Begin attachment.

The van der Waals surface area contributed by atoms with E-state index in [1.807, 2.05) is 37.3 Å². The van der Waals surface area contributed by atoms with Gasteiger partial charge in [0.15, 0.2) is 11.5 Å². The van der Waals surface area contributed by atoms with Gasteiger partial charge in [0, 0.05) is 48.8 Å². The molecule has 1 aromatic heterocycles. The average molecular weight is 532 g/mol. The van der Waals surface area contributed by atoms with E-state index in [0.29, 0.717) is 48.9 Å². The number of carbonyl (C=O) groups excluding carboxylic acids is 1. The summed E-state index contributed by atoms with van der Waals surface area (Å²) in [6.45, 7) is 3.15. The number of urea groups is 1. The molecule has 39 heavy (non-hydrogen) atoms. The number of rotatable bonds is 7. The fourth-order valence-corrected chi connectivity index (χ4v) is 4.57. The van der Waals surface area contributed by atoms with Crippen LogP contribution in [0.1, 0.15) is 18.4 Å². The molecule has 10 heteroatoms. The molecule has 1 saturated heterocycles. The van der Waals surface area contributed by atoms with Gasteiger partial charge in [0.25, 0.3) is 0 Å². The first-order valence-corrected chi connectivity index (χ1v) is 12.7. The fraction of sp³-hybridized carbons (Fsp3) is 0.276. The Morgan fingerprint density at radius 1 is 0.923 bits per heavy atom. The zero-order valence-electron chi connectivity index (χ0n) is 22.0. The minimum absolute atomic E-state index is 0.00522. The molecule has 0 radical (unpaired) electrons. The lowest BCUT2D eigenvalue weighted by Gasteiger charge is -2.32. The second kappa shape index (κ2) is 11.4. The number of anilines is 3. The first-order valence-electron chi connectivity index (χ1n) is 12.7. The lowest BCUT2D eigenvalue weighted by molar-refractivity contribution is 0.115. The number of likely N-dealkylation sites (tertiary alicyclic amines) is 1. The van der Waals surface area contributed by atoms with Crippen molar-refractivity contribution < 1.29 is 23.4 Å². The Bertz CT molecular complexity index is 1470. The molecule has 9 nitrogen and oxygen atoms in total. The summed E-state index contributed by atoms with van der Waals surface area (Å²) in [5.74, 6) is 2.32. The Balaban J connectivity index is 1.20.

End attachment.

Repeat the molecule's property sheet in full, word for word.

The van der Waals surface area contributed by atoms with E-state index in [1.807, 2.05) is 37.3 Å². The van der Waals surface area contributed by atoms with Gasteiger partial charge in [0.15, 0.2) is 11.5 Å². The van der Waals surface area contributed by atoms with Gasteiger partial charge in [0, 0.05) is 48.8 Å². The molecule has 1 aromatic heterocycles. The average molecular weight is 532 g/mol. The van der Waals surface area contributed by atoms with E-state index in [0.29, 0.717) is 48.9 Å². The number of carbonyl (C=O) groups excluding carboxylic acids is 1. The summed E-state index contributed by atoms with van der Waals surface area (Å²) in [6.45, 7) is 3.15. The number of urea groups is 1. The molecule has 39 heavy (non-hydrogen) atoms. The number of rotatable bonds is 7. The fourth-order valence-corrected chi connectivity index (χ4v) is 4.57. The van der Waals surface area contributed by atoms with Crippen LogP contribution in [0.1, 0.15) is 18.4 Å². The molecule has 10 heteroatoms. The molecule has 1 saturated heterocycles. The van der Waals surface area contributed by atoms with Gasteiger partial charge in [0.25, 0.3) is 0 Å². The first-order valence-corrected chi connectivity index (χ1v) is 12.7. The fraction of sp³-hybridized carbons (Fsp3) is 0.276. The Morgan fingerprint density at radius 1 is 0.923 bits per heavy atom. The zero-order valence-electron chi connectivity index (χ0n) is 22.0. The minimum absolute atomic E-state index is 0.00522. The molecule has 0 radical (unpaired) electrons. The lowest BCUT2D eigenvalue weighted by Gasteiger charge is -2.32. The second kappa shape index (κ2) is 11.4. The number of anilines is 3. The first-order valence-electron chi connectivity index (χ1n) is 12.7. The lowest BCUT2D eigenvalue weighted by molar-refractivity contribution is 0.115. The number of likely N-dealkylation sites (tertiary alicyclic amines) is 1. The van der Waals surface area contributed by atoms with Crippen molar-refractivity contribution < 1.29 is 23.4 Å². The Bertz CT molecular complexity index is 1470. The molecule has 9 nitrogen and oxygen atoms in total. The summed E-state index contributed by atoms with van der Waals surface area (Å²) in [5.74, 6) is 2.32. The Balaban J connectivity index is 1.20.